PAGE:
The Non-AV-AV Is Getting to Be Bigger than the AV Parts of AV

Since the introduction of the plethora of collaboration boards launched February at ISE, I’ve noticed a troubling and concerning trend: In some segments of AV, the non-AV’ers are doing more AV than the AV’ers are doing.

What the heck do I mean?

Well, let’s take the huddle space as an example. At first, the AV market didn’t even notice what was going on there and traditional furniture companies were actually installing and integrating AV into these so-called huddle spaces. Then came the AV products aimed at huddle spaces — products like the Biamp Devio, the Microsoft Surface Hub, the Collaborate line from ClearOne and the Logitech MeetUp camera. AV’ers didn’t really take to these products — but all the while, IT’ers, tech managers and facility managers at corporations loved them. So, they bought them online from CDW and other Internet retailers. In many cases, they integrated the products themselves.

All of a sudden, we have an entire market — branded as the huddle room market — that’s more non-AV than AV. A far greater number of non-AV companies specify and install these than AV companies.

But, it didn’t just happen in huddle spaces — that was just the low-hanging fruit for me to pick on. The it happened in the collaboration board market, too. Nearly 75 percent of the collaboration boards sold in 2017 were sold or integrated through non-AV companies.

Is AV so busy as to not have noticed this alarming trend? Or are they just writing that segment off as too hang-and-bang’y?

I hope it’s not the latter. I see the same thing happening in AV-over-IP — although this won’t happen overnight — or even in just a year. But it’s clear that well over 50 percent of the current installs of AV-overIP systems were done without touching an AV integrator and significant chunk — likely in the realm of 25 percent — were totally driven by the clients themselves. Meaning, the university didn’t just ask for it, but actually specified it and integrated it themselves — on their own.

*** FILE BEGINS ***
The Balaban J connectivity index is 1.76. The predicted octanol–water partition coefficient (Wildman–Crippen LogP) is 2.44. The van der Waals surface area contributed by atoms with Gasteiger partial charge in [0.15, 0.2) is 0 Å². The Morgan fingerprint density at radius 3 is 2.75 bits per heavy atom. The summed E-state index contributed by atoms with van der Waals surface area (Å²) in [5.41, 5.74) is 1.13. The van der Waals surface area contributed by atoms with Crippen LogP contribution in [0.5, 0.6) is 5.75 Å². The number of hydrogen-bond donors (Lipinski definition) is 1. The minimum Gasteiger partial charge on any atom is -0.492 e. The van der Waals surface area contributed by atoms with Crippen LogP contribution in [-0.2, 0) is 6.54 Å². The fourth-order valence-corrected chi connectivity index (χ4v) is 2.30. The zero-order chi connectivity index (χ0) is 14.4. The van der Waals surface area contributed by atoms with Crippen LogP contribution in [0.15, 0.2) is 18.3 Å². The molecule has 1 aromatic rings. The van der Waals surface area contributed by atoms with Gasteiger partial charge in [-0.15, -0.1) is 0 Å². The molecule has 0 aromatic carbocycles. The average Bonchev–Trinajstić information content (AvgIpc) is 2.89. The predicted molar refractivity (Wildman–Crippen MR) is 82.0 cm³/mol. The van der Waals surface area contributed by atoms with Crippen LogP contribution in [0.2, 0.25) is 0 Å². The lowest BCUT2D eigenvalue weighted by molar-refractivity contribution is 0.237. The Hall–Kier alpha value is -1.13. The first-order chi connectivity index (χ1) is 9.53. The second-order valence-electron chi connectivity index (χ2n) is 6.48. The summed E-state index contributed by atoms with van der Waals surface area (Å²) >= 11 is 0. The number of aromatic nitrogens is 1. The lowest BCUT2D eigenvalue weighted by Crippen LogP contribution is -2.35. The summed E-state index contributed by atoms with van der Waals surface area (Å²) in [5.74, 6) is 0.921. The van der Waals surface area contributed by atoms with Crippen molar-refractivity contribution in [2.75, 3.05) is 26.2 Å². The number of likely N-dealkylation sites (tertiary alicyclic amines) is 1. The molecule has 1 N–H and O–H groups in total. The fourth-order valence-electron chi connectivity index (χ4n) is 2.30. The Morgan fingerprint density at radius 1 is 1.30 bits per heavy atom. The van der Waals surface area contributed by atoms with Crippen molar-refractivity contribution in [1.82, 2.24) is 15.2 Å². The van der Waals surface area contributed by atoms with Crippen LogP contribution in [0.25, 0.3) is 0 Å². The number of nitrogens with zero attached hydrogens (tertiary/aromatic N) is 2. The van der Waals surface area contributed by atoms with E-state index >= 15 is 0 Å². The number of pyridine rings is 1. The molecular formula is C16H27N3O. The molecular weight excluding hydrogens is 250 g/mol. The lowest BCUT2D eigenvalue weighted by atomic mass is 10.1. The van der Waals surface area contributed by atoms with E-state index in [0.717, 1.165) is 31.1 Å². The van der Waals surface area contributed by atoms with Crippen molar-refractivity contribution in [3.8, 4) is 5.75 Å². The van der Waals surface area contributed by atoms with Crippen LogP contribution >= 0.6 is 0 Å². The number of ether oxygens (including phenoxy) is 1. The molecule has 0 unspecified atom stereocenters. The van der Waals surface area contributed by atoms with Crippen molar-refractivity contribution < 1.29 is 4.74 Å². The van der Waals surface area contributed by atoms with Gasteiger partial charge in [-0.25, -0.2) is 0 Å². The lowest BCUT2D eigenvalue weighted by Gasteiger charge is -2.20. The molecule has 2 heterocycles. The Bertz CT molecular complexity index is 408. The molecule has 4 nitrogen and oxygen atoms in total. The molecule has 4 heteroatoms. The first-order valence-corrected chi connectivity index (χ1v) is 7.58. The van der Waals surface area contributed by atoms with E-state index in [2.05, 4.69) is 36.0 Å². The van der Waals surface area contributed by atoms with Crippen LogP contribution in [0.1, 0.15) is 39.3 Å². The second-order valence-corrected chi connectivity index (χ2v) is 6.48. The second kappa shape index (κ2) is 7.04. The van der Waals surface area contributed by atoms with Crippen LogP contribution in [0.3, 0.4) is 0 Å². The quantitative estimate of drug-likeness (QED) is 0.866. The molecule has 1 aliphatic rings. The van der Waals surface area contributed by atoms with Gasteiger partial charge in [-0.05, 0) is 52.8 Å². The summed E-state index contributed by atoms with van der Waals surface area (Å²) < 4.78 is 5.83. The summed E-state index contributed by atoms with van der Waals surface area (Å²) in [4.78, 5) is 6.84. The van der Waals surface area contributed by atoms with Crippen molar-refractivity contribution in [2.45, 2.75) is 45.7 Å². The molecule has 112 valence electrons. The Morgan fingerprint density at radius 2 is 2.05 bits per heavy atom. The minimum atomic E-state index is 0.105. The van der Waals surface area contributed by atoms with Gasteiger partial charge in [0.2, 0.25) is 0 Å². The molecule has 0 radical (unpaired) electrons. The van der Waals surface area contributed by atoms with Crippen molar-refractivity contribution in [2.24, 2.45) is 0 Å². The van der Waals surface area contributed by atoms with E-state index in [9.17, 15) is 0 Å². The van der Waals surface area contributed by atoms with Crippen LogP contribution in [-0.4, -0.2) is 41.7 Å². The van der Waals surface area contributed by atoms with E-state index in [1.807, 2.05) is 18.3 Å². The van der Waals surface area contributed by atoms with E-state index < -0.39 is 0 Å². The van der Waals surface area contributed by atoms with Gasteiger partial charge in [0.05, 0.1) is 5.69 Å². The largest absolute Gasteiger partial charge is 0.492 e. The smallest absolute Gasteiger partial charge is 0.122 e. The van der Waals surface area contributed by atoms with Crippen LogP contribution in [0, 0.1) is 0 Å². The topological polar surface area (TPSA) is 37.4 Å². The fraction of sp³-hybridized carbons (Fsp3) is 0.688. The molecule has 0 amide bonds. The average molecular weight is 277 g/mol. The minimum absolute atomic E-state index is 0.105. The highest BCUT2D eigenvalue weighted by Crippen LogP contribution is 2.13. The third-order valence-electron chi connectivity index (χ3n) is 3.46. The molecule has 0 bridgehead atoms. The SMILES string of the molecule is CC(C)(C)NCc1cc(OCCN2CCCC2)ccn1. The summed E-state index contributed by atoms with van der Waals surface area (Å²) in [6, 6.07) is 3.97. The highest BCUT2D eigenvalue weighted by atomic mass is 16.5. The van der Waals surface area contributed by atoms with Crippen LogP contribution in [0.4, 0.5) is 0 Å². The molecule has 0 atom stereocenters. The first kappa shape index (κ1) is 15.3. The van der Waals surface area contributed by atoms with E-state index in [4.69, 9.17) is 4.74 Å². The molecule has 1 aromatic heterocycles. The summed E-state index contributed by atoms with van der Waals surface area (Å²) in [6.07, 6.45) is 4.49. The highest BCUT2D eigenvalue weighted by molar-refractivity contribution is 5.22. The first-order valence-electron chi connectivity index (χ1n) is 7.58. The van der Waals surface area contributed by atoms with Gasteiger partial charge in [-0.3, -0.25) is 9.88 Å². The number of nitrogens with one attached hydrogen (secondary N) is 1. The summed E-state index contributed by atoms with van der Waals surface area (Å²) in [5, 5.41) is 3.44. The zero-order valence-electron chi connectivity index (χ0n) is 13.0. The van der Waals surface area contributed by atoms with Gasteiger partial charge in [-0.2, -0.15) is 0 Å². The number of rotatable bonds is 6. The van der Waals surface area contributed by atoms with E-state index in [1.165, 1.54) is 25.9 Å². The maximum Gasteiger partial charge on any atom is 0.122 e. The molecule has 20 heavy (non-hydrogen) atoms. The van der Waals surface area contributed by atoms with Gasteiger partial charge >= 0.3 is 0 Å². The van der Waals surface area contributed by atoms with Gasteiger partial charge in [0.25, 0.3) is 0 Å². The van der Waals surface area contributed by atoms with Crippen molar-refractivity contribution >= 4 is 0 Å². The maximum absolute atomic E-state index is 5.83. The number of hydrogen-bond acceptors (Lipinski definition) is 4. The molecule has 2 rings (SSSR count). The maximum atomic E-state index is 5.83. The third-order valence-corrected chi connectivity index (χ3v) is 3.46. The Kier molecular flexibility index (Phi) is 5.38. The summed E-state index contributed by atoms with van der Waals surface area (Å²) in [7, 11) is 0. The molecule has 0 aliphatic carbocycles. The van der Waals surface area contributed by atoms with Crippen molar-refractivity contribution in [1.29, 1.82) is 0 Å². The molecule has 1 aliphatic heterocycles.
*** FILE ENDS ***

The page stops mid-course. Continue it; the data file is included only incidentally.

On a positive note, there’s plenty of AV to go around. The market is growing faster than it has in a decade and the amount of new technologies and products has eclipsed the mid-1990s golden-era of AV. But, do we really want to totally give away a segment of the market as important as the AV-over-IP revolution? Not to mention the exploding huddle space segment of meeting rooms?

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Did I forget to mention how nearly no AV integrators are spec’ing Zoom Rooms? Sure, you can argue that’s as non-AV as any AV space, but these things are filled with AV products such as collaboration boards form Avocor and cameras galore. And, by the way, these aren’t $300 USB cameras. Most are integrating MeetUps or newbies like the Panacast 2 4K-resolution camera. And now I’m hearing from Cisco that we’re not even selling many of the Spark Rooms even though we sold the client on the Spark Platform in the first case.

What’s next? LEDs?

There’s no question that in the early days of the huddle space, there wasn’t much money it it. There were only $300 cameras and table-top audio systems — but now we have high-quality 4K camera and audio systems like the Nureva HDL-300 that place over 8,000 virtual microphones in a room. These are all products that are screaming “install me,” even in small spaces, and will add a significant upgrade to both the A and the V in AV.